We can try the following powershell commands to show the stripe value.

    http://technet.microsoft.com/en-us/library/hh848643.aspx

    Get-VirtualDisk -friendlyname <diskname> | fl

    Another blog which discussed performance for storage space in windows server 2012, within this OS version, default stripe size was still 64KB.

    https://blogs.technet.microsoft.com/wincat/2012/05/21/optimizing-windows-server-2012-storage-management-via-powershell-for-both-performance-and-resiliency/  

    Hope above information can help you. If you have any question or concern, please feel free to let me know.

    Best regards,

    Michael


    Please remember to mark the replies as an answers if they help.
    If you have feedback for TechNet Subscriber Support, contact tnmff@microsoft.com

    • Marked as answer by B_C_R Wednesday, May 15, 2019 10:03 AM
    Wednesday, May 15, 2019 7:19 AM
    Moderator

All replies

  • Hi,

    Thanks for your question.

    Windows Server 2012 introduces Storage Spaces, Storage Spaces lets you group drives together in a storage pool. Then you can use pool capacity to create storage spaces.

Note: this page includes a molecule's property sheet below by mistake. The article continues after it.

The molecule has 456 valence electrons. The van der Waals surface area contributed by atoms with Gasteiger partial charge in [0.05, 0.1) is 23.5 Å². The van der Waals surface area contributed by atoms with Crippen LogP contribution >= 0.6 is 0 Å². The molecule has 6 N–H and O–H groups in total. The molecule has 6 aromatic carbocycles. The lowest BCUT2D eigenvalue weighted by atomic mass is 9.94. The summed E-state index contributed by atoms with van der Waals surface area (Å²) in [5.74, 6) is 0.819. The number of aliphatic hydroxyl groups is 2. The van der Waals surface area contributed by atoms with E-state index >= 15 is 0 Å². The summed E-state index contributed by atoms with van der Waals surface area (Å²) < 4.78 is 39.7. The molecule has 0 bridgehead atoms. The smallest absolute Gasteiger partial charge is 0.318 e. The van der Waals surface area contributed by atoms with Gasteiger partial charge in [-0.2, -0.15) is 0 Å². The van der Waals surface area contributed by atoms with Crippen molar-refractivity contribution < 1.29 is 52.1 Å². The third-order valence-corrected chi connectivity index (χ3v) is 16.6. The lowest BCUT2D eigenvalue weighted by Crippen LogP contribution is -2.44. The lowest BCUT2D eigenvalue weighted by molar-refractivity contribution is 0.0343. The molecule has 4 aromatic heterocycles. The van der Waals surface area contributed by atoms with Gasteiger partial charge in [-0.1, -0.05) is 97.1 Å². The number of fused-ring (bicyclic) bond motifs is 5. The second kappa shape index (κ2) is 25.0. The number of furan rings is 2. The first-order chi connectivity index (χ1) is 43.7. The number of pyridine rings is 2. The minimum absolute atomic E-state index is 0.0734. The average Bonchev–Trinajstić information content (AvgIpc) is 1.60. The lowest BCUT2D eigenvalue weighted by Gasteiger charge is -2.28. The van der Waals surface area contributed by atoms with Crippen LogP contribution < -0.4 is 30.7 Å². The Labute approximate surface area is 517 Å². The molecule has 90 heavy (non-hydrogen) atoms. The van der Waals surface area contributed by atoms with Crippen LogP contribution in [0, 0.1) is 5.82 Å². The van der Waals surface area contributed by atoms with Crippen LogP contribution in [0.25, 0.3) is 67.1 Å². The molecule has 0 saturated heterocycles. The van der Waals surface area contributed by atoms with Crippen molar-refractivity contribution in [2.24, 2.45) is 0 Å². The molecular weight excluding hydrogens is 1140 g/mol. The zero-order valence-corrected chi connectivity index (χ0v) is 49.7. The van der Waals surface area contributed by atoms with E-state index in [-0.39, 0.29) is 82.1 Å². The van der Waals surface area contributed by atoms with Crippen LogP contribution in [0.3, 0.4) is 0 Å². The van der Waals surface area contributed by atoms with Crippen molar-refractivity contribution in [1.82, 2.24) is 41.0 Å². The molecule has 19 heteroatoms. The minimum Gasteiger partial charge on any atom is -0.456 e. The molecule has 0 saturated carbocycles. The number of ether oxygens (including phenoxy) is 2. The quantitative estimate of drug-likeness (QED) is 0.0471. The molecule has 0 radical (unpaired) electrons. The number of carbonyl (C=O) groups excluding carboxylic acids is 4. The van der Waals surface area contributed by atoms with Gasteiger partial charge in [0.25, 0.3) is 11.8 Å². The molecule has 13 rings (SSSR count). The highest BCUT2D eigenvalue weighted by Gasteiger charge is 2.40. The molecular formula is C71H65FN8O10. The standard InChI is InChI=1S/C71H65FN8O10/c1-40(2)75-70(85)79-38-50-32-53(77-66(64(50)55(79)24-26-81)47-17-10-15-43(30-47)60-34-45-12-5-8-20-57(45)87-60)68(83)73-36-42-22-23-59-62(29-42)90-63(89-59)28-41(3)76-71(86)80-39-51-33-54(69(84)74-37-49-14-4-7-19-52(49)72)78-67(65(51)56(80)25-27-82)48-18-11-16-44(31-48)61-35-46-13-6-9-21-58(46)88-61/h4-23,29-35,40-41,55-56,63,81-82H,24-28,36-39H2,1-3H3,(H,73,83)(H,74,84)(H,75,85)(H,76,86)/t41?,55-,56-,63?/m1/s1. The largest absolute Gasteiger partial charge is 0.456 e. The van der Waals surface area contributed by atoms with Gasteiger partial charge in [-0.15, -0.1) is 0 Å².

Which is a new capability in Windows that enables the aggregation and virtualization of physical disks into logical groups, known as storage pools and storage spaces. You can choose the resiliency type of a storage space based on business needs, with choices of Simple (no resiliency), Mirror, and Parity. That's three kinds of virtual disk. For different function, you may refer to the link below.

    http://social.technet.microsoft.com/wiki/contents/articles/15200.storage-spaces-designing-for-performance.aspx